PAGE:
Evan Rachel Wood Confirms Westworld Season 2 Coming Early-ish Next Year
The last time we heard or saw anything definitive about Westworld season 2, it was during Comic-Con this past July when HBO released a brief teaser (which has since been taken down). When it comes to production, the set of Westworld is as secretive as Game of Thrones or any of the major film franchises (Marvel, DC, Star Wars, etc.), so getting even a little bit of information is something.
It took a Westworld fan asking (almost begging) star Evan Rachel Wood when season 2 might begin for us to get our first bit of news in a while. Wood replied with this brief tweet:
Spring 2018 https://t.co/qM5VqCwoPA
— #EvanRachelWould (@evanrachelwood) November 6, 2017
Westworld’s thrilling season one finale, in which the “hosts” (read; extremely lifelike androids) revolted against their creators and seemed to take control of the park was way back in December of 2016. The gap between the finale and season 2’s premiere can be blamed, in part, on Game of Thrones and Christopher Nolan’s Batman trilogy. How so, you’re wondering? Westworld co-creator Jonathan Nolan (Christopher’s brother and a screenwriter on The Dark Knight and The Dark Knight Rises) had this to say to The Hollywood Reporter after Westworld’s season 1 finale:
“Definitely not coming back until 2018. Look, we said to the network very early that this was a different kind of show, having gone through the experience of making the pilot. Game of Thrones is incredibly ambitious, and that was part of the reason we knew we wanted to make this show with HBO. Game of Thrones kind of has written the book on production value for television, and how to make something that has all the scope and scale of cinema for a TV show. They also have an advantage of having [George R.R. Martin’s] amazing books, or had it for the first six seasons, which gives you a leg up. I still don’t know how they turn those seasons around in a year. It’s astonishing. But we knew for ourselves that going forward, the production is enormously challenging and ambitious, and so is the writing. So we said very early on that we wouldn’t be able to turn this around every year, and knowing full well that that’s been a time-honored tradition in television. But in film, my other life, on the Batman movies, the best we could do is turn another one around in three years. I really feel like we’re splitting the difference here.”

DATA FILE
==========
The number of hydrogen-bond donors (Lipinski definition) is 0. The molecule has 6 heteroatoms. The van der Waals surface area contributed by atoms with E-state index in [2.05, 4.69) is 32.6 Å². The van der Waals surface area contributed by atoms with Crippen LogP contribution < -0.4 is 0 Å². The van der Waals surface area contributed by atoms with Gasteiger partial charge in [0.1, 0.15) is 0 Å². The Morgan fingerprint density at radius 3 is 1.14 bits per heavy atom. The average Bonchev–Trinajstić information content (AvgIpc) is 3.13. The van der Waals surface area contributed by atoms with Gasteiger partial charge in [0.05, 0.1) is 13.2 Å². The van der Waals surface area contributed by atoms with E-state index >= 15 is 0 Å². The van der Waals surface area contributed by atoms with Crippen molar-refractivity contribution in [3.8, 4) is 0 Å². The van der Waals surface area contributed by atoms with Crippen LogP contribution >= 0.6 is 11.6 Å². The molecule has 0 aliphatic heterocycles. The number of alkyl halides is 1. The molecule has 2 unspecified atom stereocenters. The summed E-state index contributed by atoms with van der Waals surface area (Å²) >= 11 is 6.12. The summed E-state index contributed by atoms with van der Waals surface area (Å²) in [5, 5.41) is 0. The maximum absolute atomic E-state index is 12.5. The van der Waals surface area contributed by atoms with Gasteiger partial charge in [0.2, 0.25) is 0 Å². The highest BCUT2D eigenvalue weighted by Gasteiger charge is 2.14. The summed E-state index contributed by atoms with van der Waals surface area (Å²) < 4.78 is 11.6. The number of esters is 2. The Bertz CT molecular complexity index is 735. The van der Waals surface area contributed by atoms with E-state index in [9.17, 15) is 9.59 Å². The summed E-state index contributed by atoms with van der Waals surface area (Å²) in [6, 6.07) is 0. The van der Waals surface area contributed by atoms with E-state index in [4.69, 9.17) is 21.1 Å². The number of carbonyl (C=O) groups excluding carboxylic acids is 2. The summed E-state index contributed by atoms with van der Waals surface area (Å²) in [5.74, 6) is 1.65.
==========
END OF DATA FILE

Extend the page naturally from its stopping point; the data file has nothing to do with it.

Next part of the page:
For season 2, Nolan and his co-creator Lisa Joy told Entertainment Weekly this past March that fans shouldn’t expect things to simply pick up right at the robot revolution and carry on in a linear fashion (it’s not like season one was straight forward, either), but rather that it’ll explore the weirdness of the park that was primarily left out of season one, as that season was told largely through the hosts’ perspective, and the park was the only reality they had known.
“It didn’t feel appropriate to spend too much time illuminating how unreal this place is, because the hosts believe in it so much up until that horrifying moment when they realize that it’s an artificial world. So we didn’t get bogged down in it. [We] will spend a little bit more time next season shining a light on those aspects of the park — what does it feel like to come to it as a guest? — just a little bit before the mayhem starts.”
We’ll keep you posted on any Westworld news we hear, but our guess is things will be pretty quiet for a while, unless another insistent fan asks, say, Thandie Newton what’s in store for her revolutionary host Maeve. Any takers?
Featured image: Episode 10: Evan Rachel Wood. Photo: John P. Johnson/HBO